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    The AP article also says the same thing as the NYT does: "Under Iran's Islamic law, the vigilantes can escape punishment if they prove their victims were morally corrupt." Also, the murderers were not just "young privileged men", they were paramilitaries part of the Islamic Revolutionary Guard Corps. – Zebrafish Jan 7 at 14:37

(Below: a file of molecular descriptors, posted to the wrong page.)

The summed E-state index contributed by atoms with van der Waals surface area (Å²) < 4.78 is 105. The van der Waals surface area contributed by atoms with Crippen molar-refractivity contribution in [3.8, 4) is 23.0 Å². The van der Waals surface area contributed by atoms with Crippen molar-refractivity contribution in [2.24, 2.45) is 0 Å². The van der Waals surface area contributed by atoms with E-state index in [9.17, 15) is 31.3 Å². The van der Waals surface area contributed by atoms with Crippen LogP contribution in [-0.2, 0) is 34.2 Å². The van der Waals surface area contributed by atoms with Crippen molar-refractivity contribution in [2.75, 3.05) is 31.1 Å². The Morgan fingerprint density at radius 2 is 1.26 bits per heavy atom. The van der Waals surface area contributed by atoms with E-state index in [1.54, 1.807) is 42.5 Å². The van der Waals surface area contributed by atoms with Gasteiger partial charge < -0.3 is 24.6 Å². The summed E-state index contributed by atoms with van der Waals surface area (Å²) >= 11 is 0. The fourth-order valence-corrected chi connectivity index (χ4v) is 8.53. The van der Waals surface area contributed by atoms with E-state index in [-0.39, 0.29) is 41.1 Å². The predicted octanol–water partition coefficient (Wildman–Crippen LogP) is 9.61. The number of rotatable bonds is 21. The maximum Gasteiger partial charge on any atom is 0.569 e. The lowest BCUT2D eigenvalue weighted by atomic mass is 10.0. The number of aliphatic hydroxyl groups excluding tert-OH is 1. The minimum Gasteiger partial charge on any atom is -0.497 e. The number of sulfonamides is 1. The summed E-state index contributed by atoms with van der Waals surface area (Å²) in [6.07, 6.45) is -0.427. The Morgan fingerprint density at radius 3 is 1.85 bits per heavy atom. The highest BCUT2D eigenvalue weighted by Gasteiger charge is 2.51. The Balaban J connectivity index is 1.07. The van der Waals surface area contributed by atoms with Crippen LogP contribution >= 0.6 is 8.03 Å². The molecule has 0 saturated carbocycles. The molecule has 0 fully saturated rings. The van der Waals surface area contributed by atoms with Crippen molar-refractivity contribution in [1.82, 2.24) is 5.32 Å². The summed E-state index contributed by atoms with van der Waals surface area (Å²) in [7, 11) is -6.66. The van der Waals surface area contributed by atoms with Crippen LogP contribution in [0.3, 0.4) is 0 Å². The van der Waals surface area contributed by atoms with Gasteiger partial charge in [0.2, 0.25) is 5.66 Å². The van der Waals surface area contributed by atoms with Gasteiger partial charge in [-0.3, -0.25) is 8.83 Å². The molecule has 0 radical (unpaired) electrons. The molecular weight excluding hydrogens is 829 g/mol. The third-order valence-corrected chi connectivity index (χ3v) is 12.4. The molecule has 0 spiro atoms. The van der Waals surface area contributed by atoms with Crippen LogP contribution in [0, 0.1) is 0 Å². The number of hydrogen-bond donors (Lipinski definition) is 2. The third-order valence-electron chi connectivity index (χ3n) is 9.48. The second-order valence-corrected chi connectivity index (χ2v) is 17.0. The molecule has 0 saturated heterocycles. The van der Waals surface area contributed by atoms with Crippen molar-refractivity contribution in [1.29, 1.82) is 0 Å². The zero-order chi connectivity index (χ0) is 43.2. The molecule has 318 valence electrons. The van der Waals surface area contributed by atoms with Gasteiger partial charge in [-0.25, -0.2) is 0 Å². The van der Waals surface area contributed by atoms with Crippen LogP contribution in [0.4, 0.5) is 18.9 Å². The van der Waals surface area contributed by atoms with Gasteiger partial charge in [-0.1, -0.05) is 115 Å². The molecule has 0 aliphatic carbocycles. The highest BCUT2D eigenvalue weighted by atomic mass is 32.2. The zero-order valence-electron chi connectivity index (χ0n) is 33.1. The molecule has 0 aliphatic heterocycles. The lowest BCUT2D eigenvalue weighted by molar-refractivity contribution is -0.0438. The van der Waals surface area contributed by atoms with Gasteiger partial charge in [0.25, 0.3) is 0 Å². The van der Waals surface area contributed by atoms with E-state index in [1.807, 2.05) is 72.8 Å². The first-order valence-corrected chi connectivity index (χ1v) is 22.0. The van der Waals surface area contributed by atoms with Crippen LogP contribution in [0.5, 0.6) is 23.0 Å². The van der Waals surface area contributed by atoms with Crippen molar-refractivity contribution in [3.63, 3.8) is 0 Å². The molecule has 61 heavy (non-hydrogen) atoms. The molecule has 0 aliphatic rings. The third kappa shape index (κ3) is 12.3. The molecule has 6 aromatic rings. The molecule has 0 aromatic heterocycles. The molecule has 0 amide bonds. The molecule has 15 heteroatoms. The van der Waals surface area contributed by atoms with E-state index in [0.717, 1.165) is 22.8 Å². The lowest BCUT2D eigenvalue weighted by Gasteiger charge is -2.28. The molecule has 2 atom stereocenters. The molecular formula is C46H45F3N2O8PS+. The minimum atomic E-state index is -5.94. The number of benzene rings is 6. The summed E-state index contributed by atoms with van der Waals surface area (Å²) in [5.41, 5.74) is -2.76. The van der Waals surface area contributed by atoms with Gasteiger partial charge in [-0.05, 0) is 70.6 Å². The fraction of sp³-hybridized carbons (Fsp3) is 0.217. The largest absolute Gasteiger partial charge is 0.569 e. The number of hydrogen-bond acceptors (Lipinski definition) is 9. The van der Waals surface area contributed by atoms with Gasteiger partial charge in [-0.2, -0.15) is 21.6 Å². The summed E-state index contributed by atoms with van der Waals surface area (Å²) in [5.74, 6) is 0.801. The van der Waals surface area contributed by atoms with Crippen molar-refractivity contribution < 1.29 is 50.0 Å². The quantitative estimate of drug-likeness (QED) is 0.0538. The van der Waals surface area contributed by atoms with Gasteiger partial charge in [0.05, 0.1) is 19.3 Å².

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    In a debate specifically about how good or bad Islamic countries are, I don't think misremembering an inaccurate story is really forgivable. False information was used to strengthen his argument and he didn't check it for accuracy. – TheWanderer Jan 7 at 21:34